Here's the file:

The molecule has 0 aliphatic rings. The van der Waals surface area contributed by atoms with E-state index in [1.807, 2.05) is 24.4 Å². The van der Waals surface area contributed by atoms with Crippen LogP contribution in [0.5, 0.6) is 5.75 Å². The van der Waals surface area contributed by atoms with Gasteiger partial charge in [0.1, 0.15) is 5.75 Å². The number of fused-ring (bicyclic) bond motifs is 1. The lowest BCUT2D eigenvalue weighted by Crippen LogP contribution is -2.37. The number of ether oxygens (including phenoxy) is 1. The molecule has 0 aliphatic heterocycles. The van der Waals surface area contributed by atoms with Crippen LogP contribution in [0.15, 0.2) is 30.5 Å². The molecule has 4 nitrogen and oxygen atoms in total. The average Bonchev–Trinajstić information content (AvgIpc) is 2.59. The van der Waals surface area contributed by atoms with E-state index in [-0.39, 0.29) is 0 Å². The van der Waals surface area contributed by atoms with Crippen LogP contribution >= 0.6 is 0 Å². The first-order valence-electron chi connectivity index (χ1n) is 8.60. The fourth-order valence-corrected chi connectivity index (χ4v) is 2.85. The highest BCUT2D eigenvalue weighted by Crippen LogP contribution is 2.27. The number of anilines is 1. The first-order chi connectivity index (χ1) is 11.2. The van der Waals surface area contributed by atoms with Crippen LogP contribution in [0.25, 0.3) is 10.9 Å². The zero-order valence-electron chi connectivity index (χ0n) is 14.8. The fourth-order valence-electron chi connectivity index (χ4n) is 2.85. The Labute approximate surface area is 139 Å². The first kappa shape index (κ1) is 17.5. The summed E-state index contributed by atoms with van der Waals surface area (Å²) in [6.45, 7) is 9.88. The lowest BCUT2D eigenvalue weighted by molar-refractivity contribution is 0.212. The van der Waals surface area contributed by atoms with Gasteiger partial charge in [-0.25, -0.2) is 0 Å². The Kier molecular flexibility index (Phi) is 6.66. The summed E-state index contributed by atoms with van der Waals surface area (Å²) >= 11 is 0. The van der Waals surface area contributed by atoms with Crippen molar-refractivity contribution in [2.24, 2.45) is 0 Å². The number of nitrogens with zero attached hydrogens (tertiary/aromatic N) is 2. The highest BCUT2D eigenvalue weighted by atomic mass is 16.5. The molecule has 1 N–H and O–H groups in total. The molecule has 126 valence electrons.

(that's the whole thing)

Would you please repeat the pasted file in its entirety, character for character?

The molecule has 0 aliphatic rings. The van der Waals surface area contributed by atoms with E-state index in [1.807, 2.05) is 24.4 Å². The van der Waals surface area contributed by atoms with Crippen LogP contribution in [0.5, 0.6) is 5.75 Å². The van der Waals surface area contributed by atoms with Gasteiger partial charge in [0.1, 0.15) is 5.75 Å². The number of fused-ring (bicyclic) bond motifs is 1. The lowest BCUT2D eigenvalue weighted by Crippen LogP contribution is -2.37. The number of ether oxygens (including phenoxy) is 1. The molecule has 0 aliphatic heterocycles. The van der Waals surface area contributed by atoms with Crippen LogP contribution in [0.15, 0.2) is 30.5 Å². The molecule has 4 nitrogen and oxygen atoms in total. The average Bonchev–Trinajstić information content (AvgIpc) is 2.59. The van der Waals surface area contributed by atoms with E-state index in [-0.39, 0.29) is 0 Å². The van der Waals surface area contributed by atoms with Crippen LogP contribution >= 0.6 is 0 Å². The first-order valence-electron chi connectivity index (χ1n) is 8.60. The fourth-order valence-corrected chi connectivity index (χ4v) is 2.85. The highest BCUT2D eigenvalue weighted by Crippen LogP contribution is 2.27. The number of anilines is 1. The first-order chi connectivity index (χ1) is 11.2. The van der Waals surface area contributed by atoms with Crippen LogP contribution in [0.25, 0.3) is 10.9 Å². The zero-order valence-electron chi connectivity index (χ0n) is 14.8. The fourth-order valence-electron chi connectivity index (χ4n) is 2.85. The Labute approximate surface area is 139 Å². The first kappa shape index (κ1) is 17.5. The summed E-state index contributed by atoms with van der Waals surface area (Å²) in [6.45, 7) is 9.88. The lowest BCUT2D eigenvalue weighted by molar-refractivity contribution is 0.212. The van der Waals surface area contributed by atoms with Gasteiger partial charge in [-0.25, -0.2) is 0 Å². The Kier molecular flexibility index (Phi) is 6.66. The summed E-state index contributed by atoms with van der Waals surface area (Å²) >= 11 is 0. The van der Waals surface area contributed by atoms with Crippen molar-refractivity contribution in [2.24, 2.45) is 0 Å². The number of nitrogens with zero attached hydrogens (tertiary/aromatic N) is 2. The highest BCUT2D eigenvalue weighted by atomic mass is 16.5. The molecule has 1 N–H and O–H groups in total. The molecule has 126 valence electrons.